Bethel Baptist Church a pillar of the black community

JACKSONVILLE, Fla. -- Camilla P. Thompson, 91, is fragile and slow in her steps. These days, her vision is dim, a victim of glaucoma, but her mind is bright as a 40-watt bulb

"I like history," she said, "I don't know why many don't talk about history today."

Thompson is a retired educator. She is also the chairman of Bethel Baptist Institutional Church's history ministry. She talks the history of her church with zeal and enthusiasm.

"We've been working on a book. I'm just waiting for us to finish writing this history," said Thompson.

At the Dallas Graham Branch of the Jacksonville Public Library, she talked about Bethel's history.

The church was formed in 1838. One publication called it a good year.

"There were four white members and two colored members who were slaves," she said.

It was an interracial church when interracial was not common. The church soon grew to where it would split; it would split along racial lines.

"They were one at one time," said Thompson, "After the Civil War, the two groups decided they did not want to worship together."

They parted ways. It was followed by lawsuits as to who owns the property, the blacks or the whites. The division gave birth to another Jacksonville institution, First Baptist Church Jacksonville.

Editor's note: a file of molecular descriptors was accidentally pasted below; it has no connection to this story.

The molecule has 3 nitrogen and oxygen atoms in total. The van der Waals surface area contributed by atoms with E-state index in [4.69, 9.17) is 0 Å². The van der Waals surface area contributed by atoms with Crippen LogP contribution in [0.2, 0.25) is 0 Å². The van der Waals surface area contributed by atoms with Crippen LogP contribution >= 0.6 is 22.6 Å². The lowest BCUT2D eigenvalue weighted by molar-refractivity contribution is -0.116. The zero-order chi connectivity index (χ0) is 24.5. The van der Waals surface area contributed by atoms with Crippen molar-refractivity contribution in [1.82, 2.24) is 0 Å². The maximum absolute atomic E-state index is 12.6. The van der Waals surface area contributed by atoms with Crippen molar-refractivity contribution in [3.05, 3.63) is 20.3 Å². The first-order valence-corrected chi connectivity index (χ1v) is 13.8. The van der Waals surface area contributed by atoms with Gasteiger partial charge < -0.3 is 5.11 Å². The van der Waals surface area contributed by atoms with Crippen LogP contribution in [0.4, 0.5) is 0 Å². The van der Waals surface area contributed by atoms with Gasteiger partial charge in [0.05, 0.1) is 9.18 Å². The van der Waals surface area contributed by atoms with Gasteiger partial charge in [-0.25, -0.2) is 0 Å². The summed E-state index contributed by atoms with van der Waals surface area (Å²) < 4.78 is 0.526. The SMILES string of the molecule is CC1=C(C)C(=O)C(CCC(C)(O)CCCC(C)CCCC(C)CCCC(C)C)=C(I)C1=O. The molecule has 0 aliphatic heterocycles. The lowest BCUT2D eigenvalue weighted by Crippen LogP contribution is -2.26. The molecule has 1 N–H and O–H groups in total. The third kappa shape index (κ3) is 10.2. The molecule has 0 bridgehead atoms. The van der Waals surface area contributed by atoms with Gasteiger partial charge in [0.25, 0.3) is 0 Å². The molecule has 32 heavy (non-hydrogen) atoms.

In 1894, Bethel Baptist changed its name to Bethel Baptist Institutional.

"The church had gotten to the place where it had several schools, like Florida Baptist Academy," she said.

It was damaged by the Great Fire of 1901 and was rebuilt. Over the years, it moved to several locations downtown, but in 1904 rested in its current location.

In 1978, it was listed in the National Registry of Historic Places.

"I was baptized in Bethel in 1933," she said.

Thompson was one of the first Girl Scouts and has been an active member since. The church reached into the community, producing civic leaders.

"Some of the earliest city council members came out of Bethel," said Thompson.

It has become a political powerhouse. Candidates vying for public office know they must make a stop at Bethel Baptist to win over black voters.

She said part of the church history reveals that it was also the impetus for the Afro American Life insurance Company because church leaders saw the need for insurance for Jacksonville's black citizens.

The church is now celebrating 176 years; Thompson believes it has played an important role in shaping Jacksonville's history and will continue to do so because the last chapter in Bethel's history has yet to be written.


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